However, EF SET is designed to fill a gap that none of the other high-stakes English tests currently fills – to give the individual users power over his or her own progress and to support English language learning for everyone, regardless of their economic status or location. EF SET removes these barriers by making our tests free and available online.
Adding to these benefits, EF SET is currently the only standardized English test that accurately measures all skill levels, beginner to proficient, in alignment with the internationally recognized standard, the Common European Framework of Reference (CEFR). Other standardized English tests are able to assess some proficiency levels, but not the entire CEFR scale.
If you want a detailed profile of your English language proficiency, you should take the EF SET. In 15 minutes, the Quick Check is designed as an English quiz to give a broad indicator of the general level of your English proficiency, not as a full, reliable measure. The EF SET is designed to give you a complete sense of your proficiency as it aligns to the full continuum of the CEFR levels from Beginner (A1) to Proficient (C2). Also, with completion of the 50-minute EF SET, you'll receive an official English certificate which you can easily share with your school or employer.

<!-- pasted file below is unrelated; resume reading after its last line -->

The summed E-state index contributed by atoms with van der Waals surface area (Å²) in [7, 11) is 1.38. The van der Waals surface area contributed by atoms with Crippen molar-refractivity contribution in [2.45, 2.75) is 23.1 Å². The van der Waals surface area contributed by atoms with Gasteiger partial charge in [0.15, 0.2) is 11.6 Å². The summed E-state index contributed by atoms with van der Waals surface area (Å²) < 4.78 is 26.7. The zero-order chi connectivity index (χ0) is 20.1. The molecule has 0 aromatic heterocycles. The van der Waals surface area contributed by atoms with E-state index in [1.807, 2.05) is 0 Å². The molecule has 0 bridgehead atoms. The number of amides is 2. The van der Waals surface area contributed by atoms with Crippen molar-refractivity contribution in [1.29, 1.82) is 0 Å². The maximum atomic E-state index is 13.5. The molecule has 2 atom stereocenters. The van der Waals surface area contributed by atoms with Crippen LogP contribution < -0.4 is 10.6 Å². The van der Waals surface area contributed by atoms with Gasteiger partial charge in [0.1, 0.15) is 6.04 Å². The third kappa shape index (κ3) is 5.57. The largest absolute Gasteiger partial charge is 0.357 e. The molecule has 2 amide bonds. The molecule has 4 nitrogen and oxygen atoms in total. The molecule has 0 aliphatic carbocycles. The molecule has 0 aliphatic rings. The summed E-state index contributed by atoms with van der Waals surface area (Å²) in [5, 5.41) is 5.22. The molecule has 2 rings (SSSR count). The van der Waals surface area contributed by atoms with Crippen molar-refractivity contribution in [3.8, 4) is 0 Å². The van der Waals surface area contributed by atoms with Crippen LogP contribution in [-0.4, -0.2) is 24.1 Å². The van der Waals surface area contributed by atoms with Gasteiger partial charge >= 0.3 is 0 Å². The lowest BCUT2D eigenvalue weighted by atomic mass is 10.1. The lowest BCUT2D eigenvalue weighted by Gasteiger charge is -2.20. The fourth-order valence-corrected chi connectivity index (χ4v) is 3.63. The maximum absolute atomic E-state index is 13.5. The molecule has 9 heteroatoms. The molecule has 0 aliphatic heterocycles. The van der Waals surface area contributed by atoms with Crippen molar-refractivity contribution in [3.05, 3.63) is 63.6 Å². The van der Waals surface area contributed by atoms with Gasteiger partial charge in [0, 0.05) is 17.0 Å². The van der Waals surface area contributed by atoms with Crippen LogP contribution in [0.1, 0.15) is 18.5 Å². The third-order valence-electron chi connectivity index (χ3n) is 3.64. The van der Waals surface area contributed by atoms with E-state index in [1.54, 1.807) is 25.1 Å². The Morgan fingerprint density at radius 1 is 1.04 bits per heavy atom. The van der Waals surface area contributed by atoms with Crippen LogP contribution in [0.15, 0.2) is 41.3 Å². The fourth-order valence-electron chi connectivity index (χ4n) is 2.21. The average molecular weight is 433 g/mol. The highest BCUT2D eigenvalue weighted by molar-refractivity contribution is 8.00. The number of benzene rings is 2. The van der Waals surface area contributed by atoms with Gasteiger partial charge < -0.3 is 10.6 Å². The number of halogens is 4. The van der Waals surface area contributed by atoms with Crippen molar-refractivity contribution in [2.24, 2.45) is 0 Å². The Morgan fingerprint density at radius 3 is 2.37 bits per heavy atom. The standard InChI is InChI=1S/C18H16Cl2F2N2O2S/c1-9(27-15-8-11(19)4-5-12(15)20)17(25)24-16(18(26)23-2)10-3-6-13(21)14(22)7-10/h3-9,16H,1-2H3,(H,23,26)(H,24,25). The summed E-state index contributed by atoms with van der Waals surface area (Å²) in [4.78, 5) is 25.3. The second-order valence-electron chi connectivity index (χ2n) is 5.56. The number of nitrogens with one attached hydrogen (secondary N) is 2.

Your EF SET Certificate™ can be posted to your LinkedIn profile in one click. Anyone who completes the EF SET (50 min) can use the "Add to Profile" button to upload their test score and official EF SET Certificate™. EF is working in collaboration with LinkedIn to make it easier for English learners to show proof of their skills to millions of recruiters around the world.
If you receive a result of “0” or “No score” it is because you either did not answer any questions or you likely achieved very different scores on the reading and listening sections. Unfortunately, with scores that fall into two very different levels, we cannot provide a valid or meaningful combined EF SET score.
If you are looking to improve your English, there are a number of ways that you can achieve this with EF Education First. Contact us to find our more information about EF’s opportunities to study abroad and our online courses for all ages and levels.
The Quick Check (15 min) and EF SET (50 min) are reported on a 0-100 scale. However, the actual numerical representations of a score have different meanings. While the Quick Check will give you a general sense of your English proficiency, which is reported as a single numerical score (represented as a percentage for simplicity), the Quick Check score should be considered only an estimate of your English proficiency. It is also not necessarily predictive of your score on the 50-minute EF SET test. Your numerical scores on the Quick Check and the EF SET may place you in a different CEFR category because of the differences in the tests themselves.
The Quick Check is only 15 minutes long and is intended to give a general indication of a test taker’s English proficiency in three broad regions of the CEFR scale—Beginner (in the A1/A2 range) in the score band 1-60%, Intermediate (B1/B2 range) in the score band 61-85%, or Advanced (C1/C2 range) in the score band 86-100%.
The EF SET is designed primarily as a tool for individual students to support their learning. The scores are not reported to anyone else other than the test taker, unless the student chooses to provide the EF SET results as supplemental information to verify their English skills for university admissions or employment.